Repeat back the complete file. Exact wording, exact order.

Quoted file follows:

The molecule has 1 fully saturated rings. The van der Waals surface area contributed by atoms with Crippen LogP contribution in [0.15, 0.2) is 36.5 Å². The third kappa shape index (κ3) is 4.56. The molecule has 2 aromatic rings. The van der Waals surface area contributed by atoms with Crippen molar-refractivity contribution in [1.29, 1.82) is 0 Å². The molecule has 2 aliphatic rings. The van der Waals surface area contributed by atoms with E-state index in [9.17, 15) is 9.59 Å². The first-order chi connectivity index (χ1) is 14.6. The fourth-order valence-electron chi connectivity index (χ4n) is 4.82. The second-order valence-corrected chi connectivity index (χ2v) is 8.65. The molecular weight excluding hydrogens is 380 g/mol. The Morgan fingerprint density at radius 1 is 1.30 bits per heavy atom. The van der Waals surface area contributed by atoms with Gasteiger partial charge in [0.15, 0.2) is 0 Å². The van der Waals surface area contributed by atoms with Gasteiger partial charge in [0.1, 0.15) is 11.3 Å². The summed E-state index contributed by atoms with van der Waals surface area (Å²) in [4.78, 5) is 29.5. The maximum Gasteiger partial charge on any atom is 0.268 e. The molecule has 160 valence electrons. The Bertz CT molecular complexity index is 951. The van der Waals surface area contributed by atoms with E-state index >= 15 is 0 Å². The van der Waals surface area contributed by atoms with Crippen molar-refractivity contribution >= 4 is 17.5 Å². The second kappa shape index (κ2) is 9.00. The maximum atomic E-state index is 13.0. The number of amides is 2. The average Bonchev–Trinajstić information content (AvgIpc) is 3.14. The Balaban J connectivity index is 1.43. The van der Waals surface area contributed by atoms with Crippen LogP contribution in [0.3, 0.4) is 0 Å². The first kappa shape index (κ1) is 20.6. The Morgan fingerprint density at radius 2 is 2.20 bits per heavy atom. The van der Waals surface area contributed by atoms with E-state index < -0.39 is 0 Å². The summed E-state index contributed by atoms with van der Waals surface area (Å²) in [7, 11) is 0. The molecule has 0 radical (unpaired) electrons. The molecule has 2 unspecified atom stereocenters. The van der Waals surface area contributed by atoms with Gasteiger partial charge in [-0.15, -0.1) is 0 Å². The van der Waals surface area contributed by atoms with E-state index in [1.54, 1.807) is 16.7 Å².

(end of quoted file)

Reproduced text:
The molecule has 1 fully saturated rings. The van der Waals surface area contributed by atoms with Crippen LogP contribution in [0.15, 0.2) is 36.5 Å². The third kappa shape index (κ3) is 4.56. The molecule has 2 aromatic rings. The van der Waals surface area contributed by atoms with Crippen molar-refractivity contribution in [1.29, 1.82) is 0 Å². The molecule has 2 aliphatic rings. The van der Waals surface area contributed by atoms with E-state index in [9.17, 15) is 9.59 Å². The first-order chi connectivity index (χ1) is 14.6. The fourth-order valence-electron chi connectivity index (χ4n) is 4.82. The second-order valence-corrected chi connectivity index (χ2v) is 8.65. The molecular weight excluding hydrogens is 380 g/mol. The Morgan fingerprint density at radius 1 is 1.30 bits per heavy atom. The van der Waals surface area contributed by atoms with Gasteiger partial charge in [0.15, 0.2) is 0 Å². The van der Waals surface area contributed by atoms with Gasteiger partial charge in [0.1, 0.15) is 11.3 Å². The summed E-state index contributed by atoms with van der Waals surface area (Å²) in [4.78, 5) is 29.5. The maximum Gasteiger partial charge on any atom is 0.268 e. The molecule has 160 valence electrons. The Bertz CT molecular complexity index is 951. The van der Waals surface area contributed by atoms with E-state index >= 15 is 0 Å². The van der Waals surface area contributed by atoms with Crippen molar-refractivity contribution >= 4 is 17.5 Å². The second kappa shape index (κ2) is 9.00. The maximum atomic E-state index is 13.0. The number of amides is 2. The average Bonchev–Trinajstić information content (AvgIpc) is 3.14. The Balaban J connectivity index is 1.43. The van der Waals surface area contributed by atoms with Crippen LogP contribution in [0.3, 0.4) is 0 Å². The first kappa shape index (κ1) is 20.6. The Morgan fingerprint density at radius 2 is 2.20 bits per heavy atom. The van der Waals surface area contributed by atoms with E-state index < -0.39 is 0 Å². The summed E-state index contributed by atoms with van der Waals surface area (Å²) in [7, 11) is 0. The molecule has 0 radical (unpaired) electrons. The molecule has 2 unspecified atom stereocenters. The van der Waals surface area contributed by atoms with Gasteiger partial charge in [-0.15, -0.1) is 0 Å². The van der Waals surface area contributed by atoms with E-state index in [1.54, 1.807) is 16.7 Å².